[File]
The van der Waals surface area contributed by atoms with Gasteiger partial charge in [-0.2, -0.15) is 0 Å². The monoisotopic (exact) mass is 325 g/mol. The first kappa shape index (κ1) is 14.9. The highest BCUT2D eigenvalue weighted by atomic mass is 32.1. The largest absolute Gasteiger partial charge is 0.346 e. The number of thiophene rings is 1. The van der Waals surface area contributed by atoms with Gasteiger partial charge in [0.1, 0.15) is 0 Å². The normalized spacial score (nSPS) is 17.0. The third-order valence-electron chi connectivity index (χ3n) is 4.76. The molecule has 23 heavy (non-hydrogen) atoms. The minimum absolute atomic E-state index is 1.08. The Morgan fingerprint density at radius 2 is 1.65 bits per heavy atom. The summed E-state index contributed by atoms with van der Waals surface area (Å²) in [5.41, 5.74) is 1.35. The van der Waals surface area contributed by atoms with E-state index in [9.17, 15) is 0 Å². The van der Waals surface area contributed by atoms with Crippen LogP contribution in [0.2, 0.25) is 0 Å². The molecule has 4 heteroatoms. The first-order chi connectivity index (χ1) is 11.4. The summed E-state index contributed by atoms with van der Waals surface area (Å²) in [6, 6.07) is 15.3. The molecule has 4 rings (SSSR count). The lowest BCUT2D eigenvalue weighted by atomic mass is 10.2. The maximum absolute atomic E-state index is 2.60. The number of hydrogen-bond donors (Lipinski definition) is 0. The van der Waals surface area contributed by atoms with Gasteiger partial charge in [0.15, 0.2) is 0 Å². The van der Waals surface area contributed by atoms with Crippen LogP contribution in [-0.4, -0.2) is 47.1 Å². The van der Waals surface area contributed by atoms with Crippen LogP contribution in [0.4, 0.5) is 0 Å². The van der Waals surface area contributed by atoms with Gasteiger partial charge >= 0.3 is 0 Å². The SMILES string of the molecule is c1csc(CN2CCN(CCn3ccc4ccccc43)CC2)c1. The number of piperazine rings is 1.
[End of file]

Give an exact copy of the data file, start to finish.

The van der Waals surface area contributed by atoms with Gasteiger partial charge in [-0.2, -0.15) is 0 Å². The monoisotopic (exact) mass is 325 g/mol. The first kappa shape index (κ1) is 14.9. The highest BCUT2D eigenvalue weighted by atomic mass is 32.1. The largest absolute Gasteiger partial charge is 0.346 e. The number of thiophene rings is 1. The van der Waals surface area contributed by atoms with Gasteiger partial charge in [0.1, 0.15) is 0 Å². The normalized spacial score (nSPS) is 17.0. The third-order valence-electron chi connectivity index (χ3n) is 4.76. The molecule has 23 heavy (non-hydrogen) atoms. The minimum absolute atomic E-state index is 1.08. The Morgan fingerprint density at radius 2 is 1.65 bits per heavy atom. The summed E-state index contributed by atoms with van der Waals surface area (Å²) in [5.41, 5.74) is 1.35. The van der Waals surface area contributed by atoms with E-state index in [9.17, 15) is 0 Å². The van der Waals surface area contributed by atoms with Crippen LogP contribution in [0.2, 0.25) is 0 Å². The molecule has 4 heteroatoms. The first-order chi connectivity index (χ1) is 11.4. The summed E-state index contributed by atoms with van der Waals surface area (Å²) in [6, 6.07) is 15.3. The molecule has 4 rings (SSSR count). The lowest BCUT2D eigenvalue weighted by atomic mass is 10.2. The maximum absolute atomic E-state index is 2.60. The number of hydrogen-bond donors (Lipinski definition) is 0. The van der Waals surface area contributed by atoms with Gasteiger partial charge in [0.15, 0.2) is 0 Å². The van der Waals surface area contributed by atoms with Crippen LogP contribution in [-0.4, -0.2) is 47.1 Å². The van der Waals surface area contributed by atoms with Crippen LogP contribution in [0.4, 0.5) is 0 Å². The van der Waals surface area contributed by atoms with Gasteiger partial charge >= 0.3 is 0 Å². The SMILES string of the molecule is c1csc(CN2CCN(CCn3ccc4ccccc43)CC2)c1. The number of piperazine rings is 1.